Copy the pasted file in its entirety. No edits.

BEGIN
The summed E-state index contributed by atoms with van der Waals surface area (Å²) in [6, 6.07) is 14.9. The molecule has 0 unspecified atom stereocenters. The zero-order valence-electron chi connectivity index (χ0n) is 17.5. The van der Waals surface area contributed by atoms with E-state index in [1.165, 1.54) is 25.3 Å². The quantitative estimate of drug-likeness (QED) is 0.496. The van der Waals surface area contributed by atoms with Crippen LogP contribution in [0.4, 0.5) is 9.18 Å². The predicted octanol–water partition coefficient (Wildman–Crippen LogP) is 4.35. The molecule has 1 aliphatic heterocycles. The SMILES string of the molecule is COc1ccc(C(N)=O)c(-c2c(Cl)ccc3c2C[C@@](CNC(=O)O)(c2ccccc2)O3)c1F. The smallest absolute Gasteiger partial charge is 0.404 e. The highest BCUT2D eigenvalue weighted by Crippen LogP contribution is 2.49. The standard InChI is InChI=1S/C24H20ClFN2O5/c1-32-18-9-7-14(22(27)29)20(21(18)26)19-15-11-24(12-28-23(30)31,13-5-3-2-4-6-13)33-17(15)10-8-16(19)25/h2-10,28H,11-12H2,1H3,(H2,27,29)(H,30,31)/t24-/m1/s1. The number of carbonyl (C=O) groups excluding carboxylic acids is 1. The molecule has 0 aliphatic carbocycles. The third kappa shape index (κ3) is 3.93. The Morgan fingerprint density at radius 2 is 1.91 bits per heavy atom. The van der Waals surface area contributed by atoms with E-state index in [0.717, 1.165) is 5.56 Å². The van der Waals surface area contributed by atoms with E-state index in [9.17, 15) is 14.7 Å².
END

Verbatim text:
The summed E-state index contributed by atoms with van der Waals surface area (Å²) in [6, 6.07) is 14.9. The molecule has 0 unspecified atom stereocenters. The zero-order valence-electron chi connectivity index (χ0n) is 17.5. The van der Waals surface area contributed by atoms with E-state index in [1.165, 1.54) is 25.3 Å². The quantitative estimate of drug-likeness (QED) is 0.496. The van der Waals surface area contributed by atoms with Crippen LogP contribution in [0.4, 0.5) is 9.18 Å². The predicted octanol–water partition coefficient (Wildman–Crippen LogP) is 4.35. The molecule has 1 aliphatic heterocycles. The SMILES string of the molecule is COc1ccc(C(N)=O)c(-c2c(Cl)ccc3c2C[C@@](CNC(=O)O)(c2ccccc2)O3)c1F. The smallest absolute Gasteiger partial charge is 0.404 e. The highest BCUT2D eigenvalue weighted by Crippen LogP contribution is 2.49. The standard InChI is InChI=1S/C24H20ClFN2O5/c1-32-18-9-7-14(22(27)29)20(21(18)26)19-15-11-24(12-28-23(30)31,13-5-3-2-4-6-13)33-17(15)10-8-16(19)25/h2-10,28H,11-12H2,1H3,(H2,27,29)(H,30,31)/t24-/m1/s1. The number of carbonyl (C=O) groups excluding carboxylic acids is 1. The molecule has 0 aliphatic carbocycles. The third kappa shape index (κ3) is 3.93. The Morgan fingerprint density at radius 2 is 1.91 bits per heavy atom. The van der Waals surface area contributed by atoms with E-state index in [0.717, 1.165) is 5.56 Å². The van der Waals surface area contributed by atoms with E-state index in [9.17, 15) is 14.7 Å².